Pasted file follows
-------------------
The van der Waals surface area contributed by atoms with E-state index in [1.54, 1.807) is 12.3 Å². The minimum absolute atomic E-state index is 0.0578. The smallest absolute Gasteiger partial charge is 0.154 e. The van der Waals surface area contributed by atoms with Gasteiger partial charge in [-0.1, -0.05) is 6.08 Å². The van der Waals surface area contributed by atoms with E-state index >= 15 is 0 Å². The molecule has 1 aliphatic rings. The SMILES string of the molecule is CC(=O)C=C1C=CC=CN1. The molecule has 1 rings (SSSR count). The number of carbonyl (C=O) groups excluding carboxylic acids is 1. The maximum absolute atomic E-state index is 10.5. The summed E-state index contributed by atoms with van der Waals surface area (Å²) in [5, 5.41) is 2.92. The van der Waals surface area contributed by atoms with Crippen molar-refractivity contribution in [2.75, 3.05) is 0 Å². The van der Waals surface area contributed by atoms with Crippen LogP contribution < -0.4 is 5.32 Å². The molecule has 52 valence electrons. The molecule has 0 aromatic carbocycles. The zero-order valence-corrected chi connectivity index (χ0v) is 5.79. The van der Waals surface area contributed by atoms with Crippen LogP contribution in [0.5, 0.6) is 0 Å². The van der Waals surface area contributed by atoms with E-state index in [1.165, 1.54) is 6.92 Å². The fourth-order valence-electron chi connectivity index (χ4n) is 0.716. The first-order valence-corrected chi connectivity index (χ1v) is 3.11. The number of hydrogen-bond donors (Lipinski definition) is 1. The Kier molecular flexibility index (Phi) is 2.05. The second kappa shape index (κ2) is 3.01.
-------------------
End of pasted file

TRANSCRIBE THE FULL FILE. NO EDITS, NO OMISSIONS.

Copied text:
The van der Waals surface area contributed by atoms with E-state index in [1.54, 1.807) is 12.3 Å². The minimum absolute atomic E-state index is 0.0578. The smallest absolute Gasteiger partial charge is 0.154 e. The van der Waals surface area contributed by atoms with Gasteiger partial charge in [-0.1, -0.05) is 6.08 Å². The van der Waals surface area contributed by atoms with E-state index >= 15 is 0 Å². The molecule has 1 aliphatic rings. The SMILES string of the molecule is CC(=O)C=C1C=CC=CN1. The molecule has 1 rings (SSSR count). The number of carbonyl (C=O) groups excluding carboxylic acids is 1. The maximum absolute atomic E-state index is 10.5. The summed E-state index contributed by atoms with van der Waals surface area (Å²) in [5, 5.41) is 2.92. The van der Waals surface area contributed by atoms with Crippen molar-refractivity contribution in [2.75, 3.05) is 0 Å². The van der Waals surface area contributed by atoms with Crippen LogP contribution < -0.4 is 5.32 Å². The molecule has 52 valence electrons. The molecule has 0 aromatic carbocycles. The zero-order valence-corrected chi connectivity index (χ0v) is 5.79. The van der Waals surface area contributed by atoms with Crippen LogP contribution in [0.5, 0.6) is 0 Å². The van der Waals surface area contributed by atoms with E-state index in [1.165, 1.54) is 6.92 Å². The fourth-order valence-electron chi connectivity index (χ4n) is 0.716. The first-order valence-corrected chi connectivity index (χ1v) is 3.11. The number of hydrogen-bond donors (Lipinski definition) is 1. The Kier molecular flexibility index (Phi) is 2.05. The second kappa shape index (κ2) is 3.01.